From where then does wisdom come? And where is the place of understanding? Job 28:20
Man’s Quest for Wisdom
Now the author intrudes with a poem of his own. This is a magnificent wisdom hymn that is naturally divided into three stanzas by the refrain of vv. 12, 20, with the v. 28 serving as a conclusion. Only God knows true wisdom, the wisdom He has placed in the fabric of creation (vv. 21-27) and has revealed to humanity (v.28).
Job and his friends have struggled to apply their concept of God and His justice to Job’s experience with suffering – and have failed completely. And so the author asks, “Where then does wisdom come from? Where does understanding dwell?” The answer is that God understands, and “He alone knows where it dwells.” All a man can do is to fear (respect) God and to shun evil.
Technology yes, wisdom no (28:1-11). Man had demonstrated amazing technological proficiency, even in Job’s time. Metals were mined and smelted, tunnels drilled through the rock, and the sources of rivers and streams explored. The mysteries of the material universe have fallen one by one to the probing genius of humanity.
Today an explosion of technological advances makes us wonder if there is anything in this universe humanity cannot master. The problem is that technological advances are not matched by advances in wisdom – here defined as the capacity to penetrate the moral mysteries of the universe. In the moral realm, man is utterly lost and totally inadequate.
12 “But where can wisdom be found? And where is the place of understanding?
28: 12 The word wisdom may emphasize the true wisdom that only the Lord knows and that people may learn in relationship with Him.
13 Man does not know its value, Nor is it found in the land of the living. 14 The deep says, ‘It is not in me’; And the sea says, ‘It is not with me.’ 15 It cannot be purchased for gold, Nor can silver be weighed for its price. 16 It cannot be valued in the gold of Ophir, In precious onyx or sapphire. 17 Neither gold nor crystal can equal it, Nor can it be exchanged for jewelry of fine gold. 18 No mention shall be made of coral or quartz, For the price of wisdom is above rubies. 19 The topaz of Ethiopia cannot equal it, Nor can it be valued in pure gold.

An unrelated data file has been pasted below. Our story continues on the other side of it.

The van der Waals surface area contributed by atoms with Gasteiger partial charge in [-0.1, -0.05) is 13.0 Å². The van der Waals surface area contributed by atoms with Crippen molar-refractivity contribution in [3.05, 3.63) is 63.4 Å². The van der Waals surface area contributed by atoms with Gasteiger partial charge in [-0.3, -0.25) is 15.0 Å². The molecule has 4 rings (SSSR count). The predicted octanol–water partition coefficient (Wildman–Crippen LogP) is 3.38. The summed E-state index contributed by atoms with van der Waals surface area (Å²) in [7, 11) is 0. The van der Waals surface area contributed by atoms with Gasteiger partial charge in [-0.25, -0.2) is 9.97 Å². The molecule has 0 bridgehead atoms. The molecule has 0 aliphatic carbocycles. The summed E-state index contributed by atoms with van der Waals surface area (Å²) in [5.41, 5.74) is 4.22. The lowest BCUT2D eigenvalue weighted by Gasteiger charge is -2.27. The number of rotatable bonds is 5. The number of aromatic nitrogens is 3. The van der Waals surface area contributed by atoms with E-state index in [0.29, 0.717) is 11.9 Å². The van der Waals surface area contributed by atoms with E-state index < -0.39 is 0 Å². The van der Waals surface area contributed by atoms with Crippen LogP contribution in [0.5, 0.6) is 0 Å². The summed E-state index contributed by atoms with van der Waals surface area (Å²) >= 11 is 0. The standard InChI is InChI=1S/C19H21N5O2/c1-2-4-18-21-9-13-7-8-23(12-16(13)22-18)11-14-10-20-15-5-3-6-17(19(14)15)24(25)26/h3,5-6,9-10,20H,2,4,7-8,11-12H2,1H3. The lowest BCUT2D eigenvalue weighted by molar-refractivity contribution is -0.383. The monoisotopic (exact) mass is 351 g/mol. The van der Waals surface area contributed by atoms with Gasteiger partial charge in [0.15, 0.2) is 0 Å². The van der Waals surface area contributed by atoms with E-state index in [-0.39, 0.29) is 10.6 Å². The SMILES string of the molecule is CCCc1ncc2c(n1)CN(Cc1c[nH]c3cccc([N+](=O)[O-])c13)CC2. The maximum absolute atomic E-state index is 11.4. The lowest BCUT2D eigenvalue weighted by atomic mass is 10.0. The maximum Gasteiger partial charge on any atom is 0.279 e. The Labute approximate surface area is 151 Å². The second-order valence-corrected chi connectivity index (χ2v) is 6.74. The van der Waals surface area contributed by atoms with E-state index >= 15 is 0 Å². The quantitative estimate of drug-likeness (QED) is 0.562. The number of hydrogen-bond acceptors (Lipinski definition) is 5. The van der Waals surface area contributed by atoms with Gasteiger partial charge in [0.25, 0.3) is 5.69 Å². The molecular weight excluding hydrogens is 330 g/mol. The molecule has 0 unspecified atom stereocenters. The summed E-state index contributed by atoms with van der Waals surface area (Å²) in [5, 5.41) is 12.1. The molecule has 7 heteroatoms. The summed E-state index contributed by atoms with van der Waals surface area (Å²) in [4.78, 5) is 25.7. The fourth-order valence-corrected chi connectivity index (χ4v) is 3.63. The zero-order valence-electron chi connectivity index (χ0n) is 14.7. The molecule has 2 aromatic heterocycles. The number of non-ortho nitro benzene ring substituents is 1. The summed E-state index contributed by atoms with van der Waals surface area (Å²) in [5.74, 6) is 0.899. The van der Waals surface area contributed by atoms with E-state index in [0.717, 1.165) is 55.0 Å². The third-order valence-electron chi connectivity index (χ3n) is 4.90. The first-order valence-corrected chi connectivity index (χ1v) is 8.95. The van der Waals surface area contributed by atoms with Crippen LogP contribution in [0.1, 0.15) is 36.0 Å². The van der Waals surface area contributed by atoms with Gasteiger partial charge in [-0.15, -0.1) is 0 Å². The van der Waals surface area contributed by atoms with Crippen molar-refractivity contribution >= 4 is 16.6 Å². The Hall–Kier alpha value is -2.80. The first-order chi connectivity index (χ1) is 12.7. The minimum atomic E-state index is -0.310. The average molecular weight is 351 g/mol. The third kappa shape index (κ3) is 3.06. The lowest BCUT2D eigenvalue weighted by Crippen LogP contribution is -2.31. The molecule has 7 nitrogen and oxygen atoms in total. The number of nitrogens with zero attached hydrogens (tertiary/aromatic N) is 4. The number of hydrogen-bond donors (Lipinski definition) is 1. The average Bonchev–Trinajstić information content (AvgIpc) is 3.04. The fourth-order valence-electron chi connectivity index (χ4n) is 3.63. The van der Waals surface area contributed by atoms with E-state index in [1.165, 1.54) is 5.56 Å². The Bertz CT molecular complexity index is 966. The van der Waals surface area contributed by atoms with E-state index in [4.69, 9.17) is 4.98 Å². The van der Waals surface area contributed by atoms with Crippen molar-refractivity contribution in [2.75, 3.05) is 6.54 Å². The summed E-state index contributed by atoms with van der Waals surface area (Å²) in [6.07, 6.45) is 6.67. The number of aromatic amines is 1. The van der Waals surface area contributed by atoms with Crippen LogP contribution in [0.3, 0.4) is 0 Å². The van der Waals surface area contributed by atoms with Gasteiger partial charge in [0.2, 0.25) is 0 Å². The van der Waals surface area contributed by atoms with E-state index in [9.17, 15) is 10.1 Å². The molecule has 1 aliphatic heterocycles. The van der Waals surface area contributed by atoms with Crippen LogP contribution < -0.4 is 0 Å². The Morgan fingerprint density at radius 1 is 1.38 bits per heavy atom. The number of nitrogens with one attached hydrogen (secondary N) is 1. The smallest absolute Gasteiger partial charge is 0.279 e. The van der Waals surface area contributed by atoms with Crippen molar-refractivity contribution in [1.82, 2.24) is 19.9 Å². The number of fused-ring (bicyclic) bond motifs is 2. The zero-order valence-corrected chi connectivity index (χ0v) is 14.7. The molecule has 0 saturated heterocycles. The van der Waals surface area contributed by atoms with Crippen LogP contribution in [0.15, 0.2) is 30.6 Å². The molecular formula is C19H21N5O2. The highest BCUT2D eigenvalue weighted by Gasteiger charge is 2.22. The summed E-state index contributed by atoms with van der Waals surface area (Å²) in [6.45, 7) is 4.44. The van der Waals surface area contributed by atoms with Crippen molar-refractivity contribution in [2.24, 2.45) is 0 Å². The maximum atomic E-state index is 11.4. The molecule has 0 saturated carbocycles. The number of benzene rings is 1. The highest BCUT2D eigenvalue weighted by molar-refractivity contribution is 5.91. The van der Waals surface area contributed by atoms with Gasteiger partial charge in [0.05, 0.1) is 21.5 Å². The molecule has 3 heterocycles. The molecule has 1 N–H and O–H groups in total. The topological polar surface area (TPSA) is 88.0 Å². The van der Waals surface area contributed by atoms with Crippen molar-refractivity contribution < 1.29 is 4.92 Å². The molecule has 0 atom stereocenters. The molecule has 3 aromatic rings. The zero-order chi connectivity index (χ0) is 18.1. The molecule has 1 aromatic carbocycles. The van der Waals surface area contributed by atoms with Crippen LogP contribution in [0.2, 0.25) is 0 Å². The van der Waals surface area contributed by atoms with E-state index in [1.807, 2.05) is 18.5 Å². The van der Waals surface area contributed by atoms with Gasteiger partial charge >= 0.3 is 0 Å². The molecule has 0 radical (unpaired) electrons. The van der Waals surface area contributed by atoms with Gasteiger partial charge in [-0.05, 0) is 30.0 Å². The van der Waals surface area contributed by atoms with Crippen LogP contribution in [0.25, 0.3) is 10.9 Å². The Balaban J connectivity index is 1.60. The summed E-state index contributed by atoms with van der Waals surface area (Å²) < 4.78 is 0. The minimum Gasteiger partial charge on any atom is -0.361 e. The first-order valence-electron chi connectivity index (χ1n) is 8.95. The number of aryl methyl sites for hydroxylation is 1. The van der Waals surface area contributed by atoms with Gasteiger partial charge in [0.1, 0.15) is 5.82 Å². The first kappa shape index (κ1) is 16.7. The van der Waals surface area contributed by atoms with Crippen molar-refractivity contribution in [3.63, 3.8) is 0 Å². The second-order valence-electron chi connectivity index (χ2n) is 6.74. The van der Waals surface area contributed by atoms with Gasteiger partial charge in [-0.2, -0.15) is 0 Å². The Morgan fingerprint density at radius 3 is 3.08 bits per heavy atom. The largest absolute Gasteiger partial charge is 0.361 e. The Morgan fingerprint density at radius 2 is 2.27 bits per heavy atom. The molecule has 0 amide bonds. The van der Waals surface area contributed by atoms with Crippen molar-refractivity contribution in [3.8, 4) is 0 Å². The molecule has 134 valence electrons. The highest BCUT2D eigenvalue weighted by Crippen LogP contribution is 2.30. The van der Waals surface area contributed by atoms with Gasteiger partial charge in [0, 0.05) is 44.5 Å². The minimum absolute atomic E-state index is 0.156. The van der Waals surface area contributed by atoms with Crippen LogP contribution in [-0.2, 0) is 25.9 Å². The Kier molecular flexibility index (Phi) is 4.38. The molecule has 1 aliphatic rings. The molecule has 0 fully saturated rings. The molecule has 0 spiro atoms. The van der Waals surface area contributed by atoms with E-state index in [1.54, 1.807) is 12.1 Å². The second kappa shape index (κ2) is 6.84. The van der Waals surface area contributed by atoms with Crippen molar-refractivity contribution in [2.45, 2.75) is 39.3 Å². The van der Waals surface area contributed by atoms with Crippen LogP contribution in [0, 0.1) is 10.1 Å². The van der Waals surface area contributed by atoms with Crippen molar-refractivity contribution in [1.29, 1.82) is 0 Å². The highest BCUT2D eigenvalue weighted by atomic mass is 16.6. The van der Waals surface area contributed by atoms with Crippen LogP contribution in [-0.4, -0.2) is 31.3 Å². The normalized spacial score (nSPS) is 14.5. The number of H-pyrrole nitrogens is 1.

28:13-19 Every verse in this whole stanza has the Hebrew word for not at least once, stressing the absence of wisdom and even the desire for wisdom. Thus the rhetorical questions concerning the whereabouts of wisdom and understanding (v. 12) receive an emphatic answer; not anywhere in the land of the living or of the dead.
23 God understands its way, And He knows its place. 24 For He looks to the ends of the earth, And sees under the whole heavens,
28:23 Only God understands the way of wisdom and knows the place of understanding. Though people surpass the animals in knowing the place of precious metals, and the “source” of gems, God alone is the master and source of wisdom.
28 And to man He said, ‘Behold, the fear of the Lord, that is wisdom, And to depart from evil is understanding.’
God understands (28:28). This verse vindicates Job’s stance and marks a transition from the dialogue to the discourses. The words he said may introduce a reference to the Book of Proverbs (see Prov. 3:7; 9:10). God is the source of wisdom in the moral universe even as He is the Creator of the material. What we cannot grasp, God knows completely. Far too many people are quick to make moral pronouncements: Gays march for pride; abortion is merely a matter of a woman’s personal freedom; sex educators distribute condoms to teens and never mention abstinence. All loudly proclaim their position is “moral,” while ignoring God’s understanding as expressed in Scripture. The only hope is to abandon human notions of morality and be subject to God.